But among the various Greek city-states different pronunciations and spelling conventions prevailed. By the end of the classical period, as Alexander unified Greece and conquered the eastern Mediterranean and the Middle East, he spread a simpler language, the "common tongue," much closer in pronunciation to modern Greek.

So how should Ancient Greek be pronounced in schools? I've opted for the traditional approach, so that sight and sound work together to aid memorization.


acalogo.jpgIt's back-to-school time for the Bates family. In years past, that applied to our three kids and Mom, who homeschools the youngest two. This year it applies to Dad, too.

This morning I taught my first session of Ancient Greek I at Augustine Christian Academy (ACA) as part-time teacher. There was a need, and with clearance from my employer, I offered to teach the class.

We began today with the basics: The alphabet, accents, breathings, consonant categories, vowels and diphthongs, punctuation and capitalization. Homework included some worksheets for practicing Greek handwriting.

There's room for a few more in the class, and this is an opportunity for homeschooled students who want to learn ancient Greek. ACA allows homeschooled students in grades 6-12 to sign up for individual classes.

Becoming a part-time student at ACA also opens the door for optional participation in other aspects of school life: chapel and Bible studies, membership in one of the school's four houses, school musicals, school trips, the school's annual formal banquet, and more. To learn more about ACA's options for homeschool families, contact the school office at 918-832-4600.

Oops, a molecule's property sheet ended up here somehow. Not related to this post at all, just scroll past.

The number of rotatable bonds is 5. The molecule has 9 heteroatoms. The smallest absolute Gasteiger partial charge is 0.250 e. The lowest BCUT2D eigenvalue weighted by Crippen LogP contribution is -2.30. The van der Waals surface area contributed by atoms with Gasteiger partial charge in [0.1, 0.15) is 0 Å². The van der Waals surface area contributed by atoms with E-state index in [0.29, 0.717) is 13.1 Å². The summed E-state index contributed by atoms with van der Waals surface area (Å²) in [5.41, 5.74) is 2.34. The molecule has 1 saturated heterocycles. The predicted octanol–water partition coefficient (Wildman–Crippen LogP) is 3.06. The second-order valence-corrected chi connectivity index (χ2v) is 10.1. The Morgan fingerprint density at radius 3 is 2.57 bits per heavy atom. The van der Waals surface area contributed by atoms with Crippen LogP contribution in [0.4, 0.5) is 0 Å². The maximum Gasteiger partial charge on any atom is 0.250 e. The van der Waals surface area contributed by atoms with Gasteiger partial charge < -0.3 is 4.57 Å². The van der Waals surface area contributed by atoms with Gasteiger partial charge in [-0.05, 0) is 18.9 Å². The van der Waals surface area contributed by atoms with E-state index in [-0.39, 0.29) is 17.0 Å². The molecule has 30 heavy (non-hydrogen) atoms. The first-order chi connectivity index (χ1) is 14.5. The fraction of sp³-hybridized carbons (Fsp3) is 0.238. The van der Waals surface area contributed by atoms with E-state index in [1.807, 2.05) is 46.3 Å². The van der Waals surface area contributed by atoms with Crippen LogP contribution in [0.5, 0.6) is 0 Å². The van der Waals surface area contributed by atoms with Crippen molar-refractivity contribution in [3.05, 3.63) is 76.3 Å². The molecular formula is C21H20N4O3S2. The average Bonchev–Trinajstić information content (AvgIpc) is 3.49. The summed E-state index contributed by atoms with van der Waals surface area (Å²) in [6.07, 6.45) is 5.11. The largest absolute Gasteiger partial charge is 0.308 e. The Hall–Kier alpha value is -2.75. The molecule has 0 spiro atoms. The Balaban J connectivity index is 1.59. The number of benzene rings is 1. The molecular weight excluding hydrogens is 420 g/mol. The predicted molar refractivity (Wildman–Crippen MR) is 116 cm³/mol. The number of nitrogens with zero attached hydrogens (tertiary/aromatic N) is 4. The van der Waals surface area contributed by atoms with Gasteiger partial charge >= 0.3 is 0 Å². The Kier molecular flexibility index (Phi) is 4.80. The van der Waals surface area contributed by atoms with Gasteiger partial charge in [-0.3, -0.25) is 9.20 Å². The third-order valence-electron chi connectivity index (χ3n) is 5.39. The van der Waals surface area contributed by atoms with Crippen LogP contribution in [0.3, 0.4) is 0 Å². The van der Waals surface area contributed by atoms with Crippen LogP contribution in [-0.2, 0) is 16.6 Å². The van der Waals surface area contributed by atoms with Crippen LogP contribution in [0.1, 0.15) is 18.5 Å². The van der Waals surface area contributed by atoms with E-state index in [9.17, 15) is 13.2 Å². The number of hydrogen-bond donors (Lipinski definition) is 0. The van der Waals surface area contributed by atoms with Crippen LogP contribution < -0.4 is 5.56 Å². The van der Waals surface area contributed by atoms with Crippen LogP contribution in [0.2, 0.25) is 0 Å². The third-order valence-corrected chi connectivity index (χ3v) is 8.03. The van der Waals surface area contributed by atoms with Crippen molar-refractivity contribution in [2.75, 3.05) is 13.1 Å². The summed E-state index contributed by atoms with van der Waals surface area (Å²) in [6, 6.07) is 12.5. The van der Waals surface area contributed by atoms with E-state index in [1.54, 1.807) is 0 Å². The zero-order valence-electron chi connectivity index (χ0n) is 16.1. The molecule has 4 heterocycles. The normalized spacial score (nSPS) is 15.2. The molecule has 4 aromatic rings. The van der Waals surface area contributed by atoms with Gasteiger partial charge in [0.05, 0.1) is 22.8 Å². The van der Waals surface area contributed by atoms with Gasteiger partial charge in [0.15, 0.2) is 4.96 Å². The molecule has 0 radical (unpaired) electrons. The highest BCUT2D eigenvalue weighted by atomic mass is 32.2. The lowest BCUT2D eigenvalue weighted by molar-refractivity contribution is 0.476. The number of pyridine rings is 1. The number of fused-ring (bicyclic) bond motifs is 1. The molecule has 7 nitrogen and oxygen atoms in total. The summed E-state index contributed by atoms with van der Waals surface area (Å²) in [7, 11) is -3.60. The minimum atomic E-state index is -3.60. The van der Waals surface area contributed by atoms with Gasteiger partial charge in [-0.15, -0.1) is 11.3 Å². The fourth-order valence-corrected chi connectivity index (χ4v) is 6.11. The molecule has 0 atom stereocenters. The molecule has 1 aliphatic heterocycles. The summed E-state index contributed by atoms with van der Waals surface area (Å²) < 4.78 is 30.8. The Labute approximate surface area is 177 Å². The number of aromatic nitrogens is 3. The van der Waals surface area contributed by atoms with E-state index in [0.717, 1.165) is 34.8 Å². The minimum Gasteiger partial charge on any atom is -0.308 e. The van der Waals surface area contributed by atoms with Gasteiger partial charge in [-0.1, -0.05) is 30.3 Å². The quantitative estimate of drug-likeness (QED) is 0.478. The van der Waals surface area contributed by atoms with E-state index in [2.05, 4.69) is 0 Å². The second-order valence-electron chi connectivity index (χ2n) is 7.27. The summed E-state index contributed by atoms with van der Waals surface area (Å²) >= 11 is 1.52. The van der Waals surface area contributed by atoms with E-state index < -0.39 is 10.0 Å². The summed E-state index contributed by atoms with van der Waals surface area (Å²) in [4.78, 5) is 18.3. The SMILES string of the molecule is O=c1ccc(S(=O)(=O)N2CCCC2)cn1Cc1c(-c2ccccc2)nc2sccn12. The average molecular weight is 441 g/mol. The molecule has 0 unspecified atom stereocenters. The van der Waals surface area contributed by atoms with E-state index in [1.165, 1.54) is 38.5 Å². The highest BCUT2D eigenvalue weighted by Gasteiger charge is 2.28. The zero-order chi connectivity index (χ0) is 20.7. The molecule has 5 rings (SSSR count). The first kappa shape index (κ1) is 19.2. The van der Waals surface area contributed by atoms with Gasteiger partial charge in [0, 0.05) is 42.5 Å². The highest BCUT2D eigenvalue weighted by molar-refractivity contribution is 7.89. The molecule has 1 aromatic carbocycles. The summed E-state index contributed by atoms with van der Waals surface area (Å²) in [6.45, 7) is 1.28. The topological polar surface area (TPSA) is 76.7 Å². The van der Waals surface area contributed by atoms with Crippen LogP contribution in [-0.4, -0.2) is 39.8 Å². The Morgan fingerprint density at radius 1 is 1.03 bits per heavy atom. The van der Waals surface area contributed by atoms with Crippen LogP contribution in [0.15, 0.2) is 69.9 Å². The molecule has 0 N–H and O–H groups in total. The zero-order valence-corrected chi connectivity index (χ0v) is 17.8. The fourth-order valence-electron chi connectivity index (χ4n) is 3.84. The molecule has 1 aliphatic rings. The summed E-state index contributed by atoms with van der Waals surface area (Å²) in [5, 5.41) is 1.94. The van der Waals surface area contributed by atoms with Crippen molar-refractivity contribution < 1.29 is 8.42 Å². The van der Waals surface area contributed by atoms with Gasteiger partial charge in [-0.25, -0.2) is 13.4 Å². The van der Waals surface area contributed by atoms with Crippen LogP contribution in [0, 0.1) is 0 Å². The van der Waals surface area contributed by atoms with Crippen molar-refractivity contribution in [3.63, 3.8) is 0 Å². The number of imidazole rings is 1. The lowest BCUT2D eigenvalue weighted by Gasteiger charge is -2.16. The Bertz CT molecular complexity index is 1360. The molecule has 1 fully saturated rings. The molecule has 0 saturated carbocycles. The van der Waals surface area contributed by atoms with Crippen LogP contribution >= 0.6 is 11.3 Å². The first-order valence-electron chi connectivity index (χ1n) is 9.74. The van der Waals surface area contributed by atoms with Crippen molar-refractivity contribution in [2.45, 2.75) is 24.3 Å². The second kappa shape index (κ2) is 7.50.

The Greek I course I teach is offered two days a week at the beginning of the school day, a great way to get your homeschooler off to a good start. ACA also offers Latin and Hebrew, art, music, theater, logic, philosophy, economics, Biblical exegesis, history, literature, and the full range of math and science. Here's the full list of ACA classes for 2012-2013.

ParthenonThe Parthenon by Konstantinos Dafalias on Flickr, Creative Commons attribution license.

A bit about my background in this subject: I studied Greek at MIT, part of my self-designed dual major in classics and computer science. During my time there, MIT offered a few modern languages (French, German, Russian, Spanish, and Japanese), but Greek was the only ancient language offered. (For Latin, you had to cross-register up the street at Harvard.)The Greek courses were taught by MIT's only classics professor, Harald Anton Thrap Olsen Reiche. Prof. Reiche served on the MIT faculty from 1955 until his retirement in 1991. In addition to formal courses, I was in a small group -- myself, one other student, and a literature professor -- reading through Plato's Apology in Greek, and I took an IAP course in New Testament Greek taught by an engineering grad student who insisted on using modern Greek pronunciation, very different from the classical pronunciation I'd learned.

About this Archive

This page is a archive of entries in the Education category from August 2012.

Education: January 2012 is the previous archive.

Education: January 2013 is the next archive.